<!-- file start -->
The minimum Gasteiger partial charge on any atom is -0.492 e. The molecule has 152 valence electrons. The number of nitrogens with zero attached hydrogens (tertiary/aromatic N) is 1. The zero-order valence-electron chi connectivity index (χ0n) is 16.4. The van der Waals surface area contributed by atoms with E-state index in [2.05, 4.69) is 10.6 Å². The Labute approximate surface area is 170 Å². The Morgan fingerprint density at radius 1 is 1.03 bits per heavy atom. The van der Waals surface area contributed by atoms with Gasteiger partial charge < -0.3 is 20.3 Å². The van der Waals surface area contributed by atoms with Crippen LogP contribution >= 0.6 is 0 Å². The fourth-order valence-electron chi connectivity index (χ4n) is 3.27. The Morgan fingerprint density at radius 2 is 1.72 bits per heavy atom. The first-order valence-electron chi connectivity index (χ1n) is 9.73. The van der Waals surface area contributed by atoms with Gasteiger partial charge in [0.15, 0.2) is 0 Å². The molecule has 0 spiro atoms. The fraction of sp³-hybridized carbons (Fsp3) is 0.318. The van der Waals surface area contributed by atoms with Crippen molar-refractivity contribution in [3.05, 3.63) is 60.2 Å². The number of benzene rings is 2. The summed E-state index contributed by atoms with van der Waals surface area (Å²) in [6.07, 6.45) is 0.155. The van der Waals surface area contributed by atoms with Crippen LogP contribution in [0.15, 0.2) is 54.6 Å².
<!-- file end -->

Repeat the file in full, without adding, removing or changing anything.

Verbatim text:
The minimum Gasteiger partial charge on any atom is -0.492 e. The molecule has 152 valence electrons. The number of nitrogens with zero attached hydrogens (tertiary/aromatic N) is 1. The zero-order valence-electron chi connectivity index (χ0n) is 16.4. The van der Waals surface area contributed by atoms with E-state index in [2.05, 4.69) is 10.6 Å². The Labute approximate surface area is 170 Å². The Morgan fingerprint density at radius 1 is 1.03 bits per heavy atom. The van der Waals surface area contributed by atoms with Gasteiger partial charge < -0.3 is 20.3 Å². The van der Waals surface area contributed by atoms with Crippen LogP contribution >= 0.6 is 0 Å². The fourth-order valence-electron chi connectivity index (χ4n) is 3.27. The Morgan fingerprint density at radius 2 is 1.72 bits per heavy atom. The first-order valence-electron chi connectivity index (χ1n) is 9.73. The van der Waals surface area contributed by atoms with Gasteiger partial charge in [0.15, 0.2) is 0 Å². The molecule has 0 spiro atoms. The fraction of sp³-hybridized carbons (Fsp3) is 0.318. The van der Waals surface area contributed by atoms with Crippen molar-refractivity contribution in [3.05, 3.63) is 60.2 Å². The number of benzene rings is 2. The summed E-state index contributed by atoms with van der Waals surface area (Å²) in [6.07, 6.45) is 0.155. The van der Waals surface area contributed by atoms with Crippen LogP contribution in [0.15, 0.2) is 54.6 Å².